Will the Psychedelic Movement Harm the Cannabis Movement? Some Weed Advocates are Making that Claim

When voters in the city of Denver narrowly passed an initiative to decriminalize the possession and use of psilocybin mushrooms for adults aged 21 and up it sparked the debate in all corners of the country and the city of Oakland followed suit just one month later.

Decriminalization is not legalization but these progressive moves did make shrooms the lowest priority crime for law enforcement in these cities, prohibiting prosecutors from spending any resources to go after personal stashes of the age-old psychedelic.

The fact of the matter is, the success of these initiatives signals something much more than avoiding arrest. In Denver, for example, only 11 psilocybin-related cases made it to trial. Yes, putting an end to that nonsense is certainly worth celebrating, but advocates for plant-based psychedelics and other alternative forms of natural medicine feel that the bigger victories are still to come.

There is a larger initiative afoot in California that, if passed as written, would expand the decrim statute now in place in Oakland statewide. Similar efforts are underway in Oregon, as well as on the east coast in Pennsylvania and Vermont. This rapidly growing movement signals a cultural desire to get back to our roots, advocates say, and set aside synthetic pills and their multitude of side effects for nature-based options.

It is estimated that as many as 16,000,000 Americans suffer from depression, and worse yet, roughly 33% of them are “treatment resistant”. Those treatments, however, have traditionally been the dangerous prescription pills and/or misguided therapy sessions that have borne few success stories, and in many cases only set the depression in deeper. Yet, in its limited research so far, psilocybin has proven to be effective in easing end-of-life anxiety and depression. Studies conducted at well-respected universities such as Johns Hopkins, NYU, and UCLA have time and again concluded that many patients experienced a notable decrease in their depression and anxiety, and other reported that those metal conditions had vanished completely. Rolling Stone reports that the subjects of these psilocybin-laced experiments considered their trips “among the most meaningful experiences of their lives, alongside events like the birth of a first child.”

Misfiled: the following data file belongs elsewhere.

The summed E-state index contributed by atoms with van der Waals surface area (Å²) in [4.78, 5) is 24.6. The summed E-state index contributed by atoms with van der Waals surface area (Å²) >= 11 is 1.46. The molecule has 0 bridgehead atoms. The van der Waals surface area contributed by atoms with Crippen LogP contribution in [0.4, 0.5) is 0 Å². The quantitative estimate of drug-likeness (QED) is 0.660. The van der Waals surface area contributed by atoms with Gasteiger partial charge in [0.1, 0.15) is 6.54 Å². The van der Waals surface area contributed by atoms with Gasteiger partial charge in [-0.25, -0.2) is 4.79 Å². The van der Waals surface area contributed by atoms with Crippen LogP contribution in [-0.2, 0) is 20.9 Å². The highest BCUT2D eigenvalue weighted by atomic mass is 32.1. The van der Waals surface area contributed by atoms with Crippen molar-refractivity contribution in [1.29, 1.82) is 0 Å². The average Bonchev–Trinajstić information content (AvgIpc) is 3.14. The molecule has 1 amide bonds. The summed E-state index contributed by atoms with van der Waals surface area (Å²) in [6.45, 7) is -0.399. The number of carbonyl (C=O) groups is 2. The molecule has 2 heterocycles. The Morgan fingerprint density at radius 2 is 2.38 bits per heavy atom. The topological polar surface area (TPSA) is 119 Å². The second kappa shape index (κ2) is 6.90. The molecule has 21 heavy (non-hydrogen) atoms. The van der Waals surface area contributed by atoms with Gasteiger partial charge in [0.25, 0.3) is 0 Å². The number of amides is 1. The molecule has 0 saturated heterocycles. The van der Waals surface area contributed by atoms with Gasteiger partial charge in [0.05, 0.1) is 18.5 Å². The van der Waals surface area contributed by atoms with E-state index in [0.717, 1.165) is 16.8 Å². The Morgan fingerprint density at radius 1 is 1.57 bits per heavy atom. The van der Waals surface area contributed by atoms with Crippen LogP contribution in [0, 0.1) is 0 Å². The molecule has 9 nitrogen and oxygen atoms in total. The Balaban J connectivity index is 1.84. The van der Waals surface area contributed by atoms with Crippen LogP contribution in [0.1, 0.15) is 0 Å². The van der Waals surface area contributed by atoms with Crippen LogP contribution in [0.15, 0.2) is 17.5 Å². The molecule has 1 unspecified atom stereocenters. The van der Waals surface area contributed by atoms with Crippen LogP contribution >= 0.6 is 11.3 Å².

But this long, strange trip did not begin in Denver. Last November, the FDA granted a “breakthrough therapy designation” to a UK-based company by the name of Compass Pathways for their ongoing trials into the potential therapeutic use of psilocybin. This marked the first time in our country’s history that our federal government had greenlit a known psychedelic substance like shrooms for a potential pathway to the U.S. medical marketplace.

This move at the highest levels of our government came one year after the same designation was granted for MDMA, essentially the lab-grade version of “Ecstasy”, for use in treating patients suffering from treatment resistant PTSD. This has prompted Rick Doblin, founder of the Multidisciplinary Association of Psychedelic Studies (MAPS), to predict that both substances would be federally legal by 2021.

Is that a good thing?

Some firmly entrenched cannabis advocates are saying it may not be.

As cannabis reform sweeps the nation and as medical and recreational markets continue to mature and become more profitable over time, some of that money is being funneled into organized lobbying efforts in the nation’s capital where influence is often gained with checkbooks rather than with public support or a logical cause. Whether you think we should have so much money flowing through the political system or not is your opinion, but it is the way the system currently operates and the best way to change the system is from within it. These frontline lobbyists are the conduit between Congress and cannabis culture and some of them are sounding an alarm about this new front that has suddenly opened up in the War on Drugs – psychedelics.

Their argument goes something like this:

Every day they meet with skeptical lawmakers hoping to sway them over to the pro-cannabis side of the political aisle. They come armed with facts and figures and are all too often met with hyperbole and bullshit fear mongering such as the legalization of cannabis is a gateway to the legalization of ‘harder drugs’. These latest initiatives surrounding psychedelics only stoke those irrational fears, fanning the flames of doubt in folks whose votes are needed if federal cannabis prohibition is to come to an end. Stay focused, they tell us, until this task is complete.

We have yet to see any of these pro-cannabis activists outwardly oppose psychedelic decriminalization bills, or campaign against their passage, but rather they advise those with a vested interest in legal weed to keep our eyes on the prize.

Do you agree?

Should the cannabis culture be rallying around early-stage legalization efforts for psilocybin, ayahuasca, MDMA, or others?

Or do you feel that cannabis has enough stigma problems without being lumped in with those other substances in the eyes of the powers that be?

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